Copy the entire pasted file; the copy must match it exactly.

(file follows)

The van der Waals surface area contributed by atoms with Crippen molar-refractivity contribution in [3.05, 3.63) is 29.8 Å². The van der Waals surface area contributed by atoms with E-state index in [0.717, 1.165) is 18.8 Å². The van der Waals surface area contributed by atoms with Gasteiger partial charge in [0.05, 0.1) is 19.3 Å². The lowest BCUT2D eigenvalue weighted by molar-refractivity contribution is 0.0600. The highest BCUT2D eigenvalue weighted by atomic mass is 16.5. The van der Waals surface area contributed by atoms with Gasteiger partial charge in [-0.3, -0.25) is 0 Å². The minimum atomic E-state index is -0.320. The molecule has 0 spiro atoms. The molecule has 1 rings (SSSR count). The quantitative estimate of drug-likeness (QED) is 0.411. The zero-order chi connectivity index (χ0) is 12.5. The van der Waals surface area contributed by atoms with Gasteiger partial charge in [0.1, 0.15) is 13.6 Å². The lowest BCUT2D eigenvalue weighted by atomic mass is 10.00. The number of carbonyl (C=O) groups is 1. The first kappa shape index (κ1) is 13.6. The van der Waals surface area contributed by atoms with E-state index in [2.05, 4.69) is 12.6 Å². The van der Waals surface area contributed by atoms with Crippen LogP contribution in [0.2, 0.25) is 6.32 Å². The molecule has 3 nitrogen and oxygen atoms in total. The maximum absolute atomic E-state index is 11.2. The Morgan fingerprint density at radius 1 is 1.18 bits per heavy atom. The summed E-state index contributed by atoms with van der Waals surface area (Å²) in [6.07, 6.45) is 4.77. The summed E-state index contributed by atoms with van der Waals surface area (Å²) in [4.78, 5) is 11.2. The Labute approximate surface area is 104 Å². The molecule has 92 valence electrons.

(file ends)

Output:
The van der Waals surface area contributed by atoms with Crippen molar-refractivity contribution in [3.05, 3.63) is 29.8 Å². The van der Waals surface area contributed by atoms with E-state index in [0.717, 1.165) is 18.8 Å². The van der Waals surface area contributed by atoms with Gasteiger partial charge in [0.05, 0.1) is 19.3 Å². The lowest BCUT2D eigenvalue weighted by molar-refractivity contribution is 0.0600. The highest BCUT2D eigenvalue weighted by atomic mass is 16.5. The van der Waals surface area contributed by atoms with Gasteiger partial charge in [-0.3, -0.25) is 0 Å². The minimum atomic E-state index is -0.320. The molecule has 0 spiro atoms. The molecule has 1 rings (SSSR count). The quantitative estimate of drug-likeness (QED) is 0.411. The zero-order chi connectivity index (χ0) is 12.5. The van der Waals surface area contributed by atoms with Gasteiger partial charge in [0.1, 0.15) is 13.6 Å². The lowest BCUT2D eigenvalue weighted by atomic mass is 10.00. The number of carbonyl (C=O) groups is 1. The first kappa shape index (κ1) is 13.6. The van der Waals surface area contributed by atoms with E-state index in [2.05, 4.69) is 12.6 Å². The van der Waals surface area contributed by atoms with Crippen LogP contribution in [0.2, 0.25) is 6.32 Å². The molecule has 3 nitrogen and oxygen atoms in total. The maximum absolute atomic E-state index is 11.2. The Morgan fingerprint density at radius 1 is 1.18 bits per heavy atom. The summed E-state index contributed by atoms with van der Waals surface area (Å²) in [6.07, 6.45) is 4.77. The summed E-state index contributed by atoms with van der Waals surface area (Å²) in [4.78, 5) is 11.2. The Labute approximate surface area is 104 Å². The molecule has 92 valence electrons.